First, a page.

Although proceedings of the conference, which continues today, were secret, Baker's opening speech was made public. The secretary of state proposed three new U.S. initiatives, including a $25-million program to improve the safety at the 37 nuclear power reactors scattered across the territory of the former Soviet Union in an effort to prevent accidents like the 1986 reactor fire at Chernobyl in Ukraine.
"The dangers of Chernobyl are real, and this initiative aims to reduce the risk of accidents at Soviet-designed nuclear reactors by addressing safety deficiencies of those reactors as soon as possible," Baker said.
Baker also said the United States is ready to copy a European Community plan for selling donated food on the free market, using the receipts from such sales for social programs. The objective is to stimulate market economics while raising money for much-needed welfare. He also promised additional U.S. funds to help the former Soviet republics convert their industry from military to peacetime pursuits.
The conference was called to review the progress of humanitarian programs launched after a similar meeting in Washington in January.
Baker also called on all nations attending the conference to "use whatever influence you have" to deter Serbian aggression against its neighbors in the now collapsed Yugoslavia.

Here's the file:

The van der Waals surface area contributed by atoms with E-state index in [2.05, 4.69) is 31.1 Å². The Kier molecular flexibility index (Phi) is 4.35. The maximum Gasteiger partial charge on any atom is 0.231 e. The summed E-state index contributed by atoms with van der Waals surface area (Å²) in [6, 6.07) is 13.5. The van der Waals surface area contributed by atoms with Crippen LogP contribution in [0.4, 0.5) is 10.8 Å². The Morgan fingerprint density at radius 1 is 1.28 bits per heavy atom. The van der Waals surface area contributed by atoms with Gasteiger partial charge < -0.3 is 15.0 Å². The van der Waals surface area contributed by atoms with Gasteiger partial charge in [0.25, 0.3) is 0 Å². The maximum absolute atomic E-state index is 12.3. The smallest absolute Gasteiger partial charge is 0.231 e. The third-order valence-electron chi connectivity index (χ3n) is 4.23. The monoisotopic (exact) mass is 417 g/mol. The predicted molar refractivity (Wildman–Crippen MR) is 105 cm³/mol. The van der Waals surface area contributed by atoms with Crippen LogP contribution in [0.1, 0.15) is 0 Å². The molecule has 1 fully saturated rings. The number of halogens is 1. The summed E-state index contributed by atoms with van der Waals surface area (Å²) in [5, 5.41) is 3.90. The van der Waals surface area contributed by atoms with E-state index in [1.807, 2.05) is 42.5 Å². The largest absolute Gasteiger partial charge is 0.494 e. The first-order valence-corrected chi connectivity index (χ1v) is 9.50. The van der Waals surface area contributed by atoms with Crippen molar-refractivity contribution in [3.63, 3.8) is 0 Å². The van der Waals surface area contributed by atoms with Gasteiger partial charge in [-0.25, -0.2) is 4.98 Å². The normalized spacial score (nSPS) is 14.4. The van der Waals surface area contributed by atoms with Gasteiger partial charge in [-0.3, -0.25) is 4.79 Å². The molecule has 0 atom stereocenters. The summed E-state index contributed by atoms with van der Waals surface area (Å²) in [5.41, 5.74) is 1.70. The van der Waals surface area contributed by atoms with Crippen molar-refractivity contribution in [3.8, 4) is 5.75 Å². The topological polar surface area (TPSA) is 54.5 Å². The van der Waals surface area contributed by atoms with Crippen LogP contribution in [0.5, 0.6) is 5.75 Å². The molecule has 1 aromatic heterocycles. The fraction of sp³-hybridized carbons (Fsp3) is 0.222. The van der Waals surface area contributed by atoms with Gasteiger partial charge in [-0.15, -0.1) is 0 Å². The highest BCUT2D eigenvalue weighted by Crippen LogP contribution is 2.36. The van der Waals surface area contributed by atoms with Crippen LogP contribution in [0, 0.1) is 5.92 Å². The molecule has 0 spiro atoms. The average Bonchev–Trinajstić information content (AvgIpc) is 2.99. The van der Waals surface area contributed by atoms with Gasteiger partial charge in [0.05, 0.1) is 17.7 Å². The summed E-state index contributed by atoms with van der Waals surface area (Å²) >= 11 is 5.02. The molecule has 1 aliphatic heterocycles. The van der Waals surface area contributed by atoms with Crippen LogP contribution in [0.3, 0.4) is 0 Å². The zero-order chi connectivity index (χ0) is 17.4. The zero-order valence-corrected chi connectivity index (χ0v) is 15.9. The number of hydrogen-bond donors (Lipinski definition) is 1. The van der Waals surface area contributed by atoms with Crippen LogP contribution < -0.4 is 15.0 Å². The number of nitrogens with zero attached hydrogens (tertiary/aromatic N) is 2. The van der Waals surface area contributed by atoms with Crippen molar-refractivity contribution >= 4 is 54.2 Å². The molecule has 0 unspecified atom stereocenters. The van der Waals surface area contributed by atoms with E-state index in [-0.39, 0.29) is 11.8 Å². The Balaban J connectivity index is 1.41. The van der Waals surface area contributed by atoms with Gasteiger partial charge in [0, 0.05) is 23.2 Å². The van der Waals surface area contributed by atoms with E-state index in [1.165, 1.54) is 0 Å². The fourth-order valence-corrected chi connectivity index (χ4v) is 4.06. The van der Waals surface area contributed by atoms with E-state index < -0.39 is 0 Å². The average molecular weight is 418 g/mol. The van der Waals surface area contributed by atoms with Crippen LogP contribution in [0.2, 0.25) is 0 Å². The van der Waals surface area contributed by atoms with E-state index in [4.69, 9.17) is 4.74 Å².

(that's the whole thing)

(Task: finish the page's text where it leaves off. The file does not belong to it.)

"Every attempt at peace has been blocked, and now we are witnessing human suffering on a terrible and massive scale," Baker said. "No longer should the international community tolerate this barbarity, this affront to our collective conscience."
He did not suggest specific measures beyond the ones he announced Friday--closing Serb-controlled Yugoslav consulates in San Francisco and New York, breaking all contacts with the Yugoslav army, permanently withdrawing the U.S. ambassador from Belgrade and refusing to recognize Serbia and its ally, Montenegro, as the legal successor to the Yugoslav state.
But Klaus Kinkel, Germany's new foreign minister, told reporters after a meeting with Baker that the European Community is considering a trade embargo and other economic steps to "close down" the Serbian economy. He added that he would support an oil embargo.
Luxembourg Foreign Minister Jacques Poos reportedly said the United States and the European Community are considering a request to the U.N. Security Council for a military force to protect the airport at Sarajevo, the capital of Bosnia-Herzegovina.